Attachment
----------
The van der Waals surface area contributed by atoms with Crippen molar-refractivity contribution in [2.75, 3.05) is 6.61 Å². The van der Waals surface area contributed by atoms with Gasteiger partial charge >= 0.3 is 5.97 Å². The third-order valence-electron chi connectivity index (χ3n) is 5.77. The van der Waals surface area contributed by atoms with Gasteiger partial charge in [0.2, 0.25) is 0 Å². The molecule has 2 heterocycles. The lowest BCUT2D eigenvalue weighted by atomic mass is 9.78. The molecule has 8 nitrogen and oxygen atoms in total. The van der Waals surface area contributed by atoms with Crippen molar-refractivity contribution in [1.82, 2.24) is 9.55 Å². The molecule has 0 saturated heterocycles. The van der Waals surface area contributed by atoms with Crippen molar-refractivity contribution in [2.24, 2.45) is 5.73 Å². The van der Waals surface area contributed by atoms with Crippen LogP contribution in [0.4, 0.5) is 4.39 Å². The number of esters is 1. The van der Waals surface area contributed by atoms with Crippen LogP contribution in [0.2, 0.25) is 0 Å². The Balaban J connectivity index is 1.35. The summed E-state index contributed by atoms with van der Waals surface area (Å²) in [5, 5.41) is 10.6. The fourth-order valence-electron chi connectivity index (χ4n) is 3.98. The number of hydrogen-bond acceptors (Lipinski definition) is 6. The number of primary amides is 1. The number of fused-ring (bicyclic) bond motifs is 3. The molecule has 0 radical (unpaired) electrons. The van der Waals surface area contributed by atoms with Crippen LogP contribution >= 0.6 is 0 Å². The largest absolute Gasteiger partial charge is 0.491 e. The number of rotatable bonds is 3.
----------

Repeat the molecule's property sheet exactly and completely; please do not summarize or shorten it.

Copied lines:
The van der Waals surface area contributed by atoms with Crippen molar-refractivity contribution in [2.75, 3.05) is 6.61 Å². The van der Waals surface area contributed by atoms with Gasteiger partial charge >= 0.3 is 5.97 Å². The third-order valence-electron chi connectivity index (χ3n) is 5.77. The van der Waals surface area contributed by atoms with Gasteiger partial charge in [0.2, 0.25) is 0 Å². The molecule has 2 heterocycles. The lowest BCUT2D eigenvalue weighted by atomic mass is 9.78. The molecule has 8 nitrogen and oxygen atoms in total. The van der Waals surface area contributed by atoms with Crippen molar-refractivity contribution in [1.82, 2.24) is 9.55 Å². The molecule has 0 saturated heterocycles. The van der Waals surface area contributed by atoms with Crippen molar-refractivity contribution in [2.24, 2.45) is 5.73 Å². The van der Waals surface area contributed by atoms with Crippen LogP contribution in [0.4, 0.5) is 4.39 Å². The number of esters is 1. The van der Waals surface area contributed by atoms with Crippen LogP contribution in [0.2, 0.25) is 0 Å². The Balaban J connectivity index is 1.35. The summed E-state index contributed by atoms with van der Waals surface area (Å²) in [5, 5.41) is 10.6. The fourth-order valence-electron chi connectivity index (χ4n) is 3.98. The number of hydrogen-bond acceptors (Lipinski definition) is 6. The number of primary amides is 1. The number of fused-ring (bicyclic) bond motifs is 3. The molecule has 0 radical (unpaired) electrons. The van der Waals surface area contributed by atoms with Crippen LogP contribution >= 0.6 is 0 Å². The largest absolute Gasteiger partial charge is 0.491 e. The number of rotatable bonds is 3.